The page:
National Weather Service United States Department of Commerce

State of Hawaii

MONTH: October 2016

PREPARED: November 9, 2016

Note:  This summary uses the arithmetic mean, or average, for “normal” rainfall values.

State: [Text data table for rain gages]

The start of the 2016 – 2017 Hawaiian Islands wet season featured trade winds during all of October, which were unseasonably persistent for this time of year.  On average, trade winds occur on roughly two-thirds of the days in October across the island chain. Trade wind intensities were mainly in the moderate to fresh range, though stronger high pressure to the north of the state cranked up intensities into the fresh to strong range over the last 10 days of the month. The wet season runs through the end of April.

Generally speaking, windward areas received frequent rainfall while leeward areas were abnormally dry. Heavy rainfall occurred over the Big Island and Maui when remnant moisture from former tropical cyclone Ulika moved across both islands as an upper level low pressure system passed overhead. The resultant unstable conditions produced significant rainfall over the windward slopes that started on October 1 and continued through October 5. Several windward Big Island gages recorded over 10 inches of rainfall during the 5-day period with upper Hilo sites logging 15 to 20 inches. Alenaio Stream in Hilo overflowed into the Bayfront soccer fields by design, and nearby Kamehameha Avenue was closed due to widespread standing water. Aside from these poor drainage areas, there were no other areas of significant damage. The Hilo area certainly can handle a lot of rain. On the leeward side of the Big Island, afternoon heating triggered brief heavy showers over the South Kohala District on October 4. Runoff overflowed a small drainage near Waikoloa Village and partially closed Waikoloa Road at the intersection with Pua Melia Street.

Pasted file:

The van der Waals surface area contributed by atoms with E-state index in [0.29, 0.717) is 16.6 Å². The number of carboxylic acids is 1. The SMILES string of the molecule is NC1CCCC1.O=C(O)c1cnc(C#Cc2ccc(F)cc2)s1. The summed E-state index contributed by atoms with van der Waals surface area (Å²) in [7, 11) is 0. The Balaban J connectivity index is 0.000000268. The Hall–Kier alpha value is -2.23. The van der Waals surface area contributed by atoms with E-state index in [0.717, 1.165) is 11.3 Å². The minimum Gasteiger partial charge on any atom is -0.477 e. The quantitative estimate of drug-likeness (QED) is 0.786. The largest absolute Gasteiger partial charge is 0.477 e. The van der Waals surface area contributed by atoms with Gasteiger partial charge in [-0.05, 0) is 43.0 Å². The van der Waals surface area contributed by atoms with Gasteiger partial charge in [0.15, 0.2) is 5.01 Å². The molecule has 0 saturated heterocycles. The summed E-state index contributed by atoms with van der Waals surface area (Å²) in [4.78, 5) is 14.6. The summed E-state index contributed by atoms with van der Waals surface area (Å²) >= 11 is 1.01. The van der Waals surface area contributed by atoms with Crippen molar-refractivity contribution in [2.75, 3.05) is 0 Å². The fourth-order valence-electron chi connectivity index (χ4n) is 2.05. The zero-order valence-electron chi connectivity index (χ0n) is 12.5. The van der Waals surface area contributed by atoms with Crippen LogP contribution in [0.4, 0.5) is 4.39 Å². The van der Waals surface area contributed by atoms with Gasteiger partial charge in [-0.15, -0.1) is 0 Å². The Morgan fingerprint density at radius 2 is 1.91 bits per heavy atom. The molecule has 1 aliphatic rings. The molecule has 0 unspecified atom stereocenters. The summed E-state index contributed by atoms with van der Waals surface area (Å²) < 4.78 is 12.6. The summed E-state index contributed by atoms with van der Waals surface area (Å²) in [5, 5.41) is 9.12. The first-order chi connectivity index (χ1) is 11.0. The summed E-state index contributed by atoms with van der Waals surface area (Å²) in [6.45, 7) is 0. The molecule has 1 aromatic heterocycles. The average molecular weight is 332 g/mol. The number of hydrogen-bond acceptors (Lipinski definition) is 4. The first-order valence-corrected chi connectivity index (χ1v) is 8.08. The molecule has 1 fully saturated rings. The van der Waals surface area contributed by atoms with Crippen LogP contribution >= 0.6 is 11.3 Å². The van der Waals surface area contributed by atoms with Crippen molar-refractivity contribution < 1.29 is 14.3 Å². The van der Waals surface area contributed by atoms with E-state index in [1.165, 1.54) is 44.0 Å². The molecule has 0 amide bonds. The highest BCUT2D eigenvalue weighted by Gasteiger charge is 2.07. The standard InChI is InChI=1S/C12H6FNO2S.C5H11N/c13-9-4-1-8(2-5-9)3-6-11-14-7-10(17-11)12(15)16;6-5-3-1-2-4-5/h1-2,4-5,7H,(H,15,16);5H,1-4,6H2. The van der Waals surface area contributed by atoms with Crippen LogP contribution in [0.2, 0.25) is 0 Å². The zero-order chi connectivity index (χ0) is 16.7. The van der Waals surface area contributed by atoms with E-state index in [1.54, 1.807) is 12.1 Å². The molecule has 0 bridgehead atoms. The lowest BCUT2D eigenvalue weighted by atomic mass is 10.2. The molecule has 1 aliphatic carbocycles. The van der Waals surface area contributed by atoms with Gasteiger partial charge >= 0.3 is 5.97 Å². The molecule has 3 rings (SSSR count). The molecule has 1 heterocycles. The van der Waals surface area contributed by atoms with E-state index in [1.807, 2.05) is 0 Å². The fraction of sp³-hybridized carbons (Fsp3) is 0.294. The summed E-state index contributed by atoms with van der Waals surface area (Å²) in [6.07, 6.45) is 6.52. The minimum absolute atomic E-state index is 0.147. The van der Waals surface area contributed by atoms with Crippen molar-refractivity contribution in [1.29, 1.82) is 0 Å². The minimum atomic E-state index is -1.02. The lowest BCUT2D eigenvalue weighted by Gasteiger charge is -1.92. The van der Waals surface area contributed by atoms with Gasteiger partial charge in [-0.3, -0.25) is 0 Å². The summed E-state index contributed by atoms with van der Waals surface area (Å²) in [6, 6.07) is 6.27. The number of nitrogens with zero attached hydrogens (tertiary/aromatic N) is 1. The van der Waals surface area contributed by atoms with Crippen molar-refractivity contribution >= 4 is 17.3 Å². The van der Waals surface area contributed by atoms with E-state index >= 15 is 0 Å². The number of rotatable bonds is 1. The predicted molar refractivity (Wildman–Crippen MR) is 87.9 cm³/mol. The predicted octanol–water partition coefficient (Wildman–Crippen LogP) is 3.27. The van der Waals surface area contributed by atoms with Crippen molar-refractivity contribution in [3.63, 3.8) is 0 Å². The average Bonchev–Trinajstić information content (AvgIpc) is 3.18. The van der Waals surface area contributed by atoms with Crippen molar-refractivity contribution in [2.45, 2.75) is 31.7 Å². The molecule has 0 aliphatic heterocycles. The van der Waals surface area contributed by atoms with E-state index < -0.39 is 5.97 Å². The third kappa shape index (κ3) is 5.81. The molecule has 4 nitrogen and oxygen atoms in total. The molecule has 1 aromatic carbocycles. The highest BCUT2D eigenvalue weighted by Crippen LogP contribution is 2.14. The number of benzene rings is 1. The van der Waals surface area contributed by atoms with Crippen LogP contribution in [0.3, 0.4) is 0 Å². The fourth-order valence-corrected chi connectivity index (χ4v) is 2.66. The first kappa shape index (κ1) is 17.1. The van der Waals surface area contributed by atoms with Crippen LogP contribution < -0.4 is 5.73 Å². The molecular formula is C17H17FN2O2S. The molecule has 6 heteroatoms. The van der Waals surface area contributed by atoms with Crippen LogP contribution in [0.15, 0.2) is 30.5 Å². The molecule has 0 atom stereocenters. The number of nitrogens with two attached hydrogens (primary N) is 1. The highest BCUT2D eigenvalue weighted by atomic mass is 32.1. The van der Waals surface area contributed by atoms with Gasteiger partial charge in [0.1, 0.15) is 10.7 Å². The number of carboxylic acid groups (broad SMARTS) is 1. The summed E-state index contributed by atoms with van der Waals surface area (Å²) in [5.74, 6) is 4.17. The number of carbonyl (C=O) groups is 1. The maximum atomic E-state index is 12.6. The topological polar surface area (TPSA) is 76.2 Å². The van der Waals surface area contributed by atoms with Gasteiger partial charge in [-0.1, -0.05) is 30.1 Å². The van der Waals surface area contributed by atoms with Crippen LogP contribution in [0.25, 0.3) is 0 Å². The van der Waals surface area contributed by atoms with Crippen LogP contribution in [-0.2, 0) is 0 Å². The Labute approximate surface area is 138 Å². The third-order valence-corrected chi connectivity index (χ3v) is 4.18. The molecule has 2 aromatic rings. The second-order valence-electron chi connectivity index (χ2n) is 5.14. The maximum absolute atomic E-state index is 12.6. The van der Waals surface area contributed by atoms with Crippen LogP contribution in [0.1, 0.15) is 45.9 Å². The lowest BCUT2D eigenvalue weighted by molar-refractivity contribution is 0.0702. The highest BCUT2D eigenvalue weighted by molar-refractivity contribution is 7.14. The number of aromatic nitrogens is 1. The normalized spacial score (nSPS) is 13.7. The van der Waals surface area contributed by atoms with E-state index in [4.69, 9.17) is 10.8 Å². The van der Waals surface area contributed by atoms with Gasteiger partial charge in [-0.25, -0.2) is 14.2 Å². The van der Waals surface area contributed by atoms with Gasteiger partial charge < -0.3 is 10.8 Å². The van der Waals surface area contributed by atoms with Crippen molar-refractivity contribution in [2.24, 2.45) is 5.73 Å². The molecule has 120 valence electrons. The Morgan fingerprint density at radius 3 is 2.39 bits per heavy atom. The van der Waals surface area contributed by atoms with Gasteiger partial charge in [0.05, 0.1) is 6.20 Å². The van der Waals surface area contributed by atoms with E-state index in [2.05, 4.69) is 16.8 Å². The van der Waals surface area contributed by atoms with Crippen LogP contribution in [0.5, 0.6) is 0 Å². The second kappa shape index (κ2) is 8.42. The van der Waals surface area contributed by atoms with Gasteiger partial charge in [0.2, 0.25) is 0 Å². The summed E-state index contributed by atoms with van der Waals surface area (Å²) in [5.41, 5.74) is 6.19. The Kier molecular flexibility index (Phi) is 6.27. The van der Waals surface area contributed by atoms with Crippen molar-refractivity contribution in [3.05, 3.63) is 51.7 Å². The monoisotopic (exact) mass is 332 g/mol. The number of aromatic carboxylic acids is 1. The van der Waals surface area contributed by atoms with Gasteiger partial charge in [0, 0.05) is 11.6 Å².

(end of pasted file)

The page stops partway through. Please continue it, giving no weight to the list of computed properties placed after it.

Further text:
Atmospheric conditions stabilized once the upper level low pressure system and the deep tropical moisture exited the area near the main Hawaiian Islands. While showers continued daily over the windward slopes, lower intensities and coverage resulted in substantially smaller daily totals. On October 10, a weak cold front, the first of the wet season, reached the island chain. This front managed to provide only a small enhancement in rainfall with less than half an inch registering on the rain gage network. Another weak cold front moved over the state on October 26. This front was a bit more active and a few sites logged 1 to 2 inches from the event.

Island of Kauai : [October 2016 map] [year-to-date map]

Persistent trade winds generated ample rainfall along the windward slopes of Kauai which resulted in near to above average monthly totals for gages in the area. Meanwhile, leeward locations, which normally see an uptick in rainfall during this time of year, remained dry. Many of the leeward gages posted monthly totals below 40 percent of average. The highest monthly total came from the U.S. Geological Survey’s (USGS) Mount Waialeale gage with 27.09 inches (80 percent of average). This was the highest October total at this site since 2005. Mount Waialeale also had Kauai’s highest daily total of 3.50 inches on October 3. On the south side of the island, the Kalaheo rain gage had its lowest monthly total on record, 0.70 inches, or just 13 percent of average.

Many of the gages across Kauai continued to have near to above average rainfall totals for 2016 through the end of October. Recent dryness has dropped leeward totals farther into the below average range. Mount Waialeale had the highest year-to-date total of 306.20 inches (94 percent of average) and remained as the wettest spot in the state so far this year.

Island of Oahu: [October 2016 map] [year-to-date map]